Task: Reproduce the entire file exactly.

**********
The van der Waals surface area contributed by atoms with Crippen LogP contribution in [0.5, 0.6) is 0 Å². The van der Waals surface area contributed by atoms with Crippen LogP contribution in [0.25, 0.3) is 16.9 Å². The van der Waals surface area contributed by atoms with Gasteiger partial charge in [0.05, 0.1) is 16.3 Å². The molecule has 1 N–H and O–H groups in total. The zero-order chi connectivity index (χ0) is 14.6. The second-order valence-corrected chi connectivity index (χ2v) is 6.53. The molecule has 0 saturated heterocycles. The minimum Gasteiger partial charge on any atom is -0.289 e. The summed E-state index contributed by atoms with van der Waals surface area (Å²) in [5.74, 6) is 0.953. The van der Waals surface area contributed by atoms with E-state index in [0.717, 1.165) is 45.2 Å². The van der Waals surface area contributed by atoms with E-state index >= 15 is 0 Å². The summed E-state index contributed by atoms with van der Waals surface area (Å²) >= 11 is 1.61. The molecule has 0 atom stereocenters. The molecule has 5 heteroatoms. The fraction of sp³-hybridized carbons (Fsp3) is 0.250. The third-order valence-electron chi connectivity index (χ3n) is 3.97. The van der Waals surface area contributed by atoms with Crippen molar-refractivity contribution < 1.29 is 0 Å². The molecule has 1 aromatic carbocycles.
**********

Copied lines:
The van der Waals surface area contributed by atoms with Crippen LogP contribution in [0.5, 0.6) is 0 Å². The van der Waals surface area contributed by atoms with Crippen LogP contribution in [0.25, 0.3) is 16.9 Å². The van der Waals surface area contributed by atoms with Gasteiger partial charge in [0.05, 0.1) is 16.3 Å². The molecule has 1 N–H and O–H groups in total. The zero-order chi connectivity index (χ0) is 14.6. The second-order valence-corrected chi connectivity index (χ2v) is 6.53. The molecule has 0 saturated heterocycles. The minimum Gasteiger partial charge on any atom is -0.289 e. The summed E-state index contributed by atoms with van der Waals surface area (Å²) in [5.74, 6) is 0.953. The van der Waals surface area contributed by atoms with E-state index in [0.717, 1.165) is 45.2 Å². The van der Waals surface area contributed by atoms with E-state index >= 15 is 0 Å². The summed E-state index contributed by atoms with van der Waals surface area (Å²) >= 11 is 1.61. The molecule has 0 atom stereocenters. The molecule has 5 heteroatoms. The fraction of sp³-hybridized carbons (Fsp3) is 0.250. The third-order valence-electron chi connectivity index (χ3n) is 3.97. The van der Waals surface area contributed by atoms with Crippen molar-refractivity contribution < 1.29 is 0 Å². The molecule has 1 aromatic carbocycles.